Is Klara a sentient robot?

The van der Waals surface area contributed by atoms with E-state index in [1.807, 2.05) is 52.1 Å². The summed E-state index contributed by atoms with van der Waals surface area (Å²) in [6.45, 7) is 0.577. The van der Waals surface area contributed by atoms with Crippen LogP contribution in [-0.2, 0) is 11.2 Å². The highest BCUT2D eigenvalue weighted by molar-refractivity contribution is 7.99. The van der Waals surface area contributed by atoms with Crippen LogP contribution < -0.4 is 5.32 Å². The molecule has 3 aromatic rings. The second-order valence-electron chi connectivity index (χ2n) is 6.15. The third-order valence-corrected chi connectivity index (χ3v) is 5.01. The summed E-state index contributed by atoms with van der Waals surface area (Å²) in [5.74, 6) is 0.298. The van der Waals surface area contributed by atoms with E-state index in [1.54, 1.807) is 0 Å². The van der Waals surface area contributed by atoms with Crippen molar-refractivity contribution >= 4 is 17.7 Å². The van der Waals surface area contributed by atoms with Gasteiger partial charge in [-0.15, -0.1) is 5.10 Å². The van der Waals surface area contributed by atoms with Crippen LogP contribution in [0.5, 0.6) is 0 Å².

At one level, we can never know, just as we cannot tell for sure that our mother, brother, wife, son or next-door neighbour is sentient. The annoying thing about consciousness is that the only one you’re sure has it is yourself. But the signs are all there that Klara does have it. The intriguing aspect to the book is that Klara’s designers appear to have cracked the problem of consciousness. Moreover, they have instantiated it in a machine, namely, Klara and all the ‘artificial friends’. Yet, Klara’s cognitive powers are still rooted purely in the statistical approach to reasoning that underpins today’s machine learning. She is long on correlation but short on causation and counterfactualisation. As a result, her thinking does not exhibit the same flexibility as that of a human being. Ishiguro is right to separate the two factors. What is interesting is that his book presupposes that we solve the problem of consciousness before we solve the problem of what Kahneman calls ‘slow thinking’.

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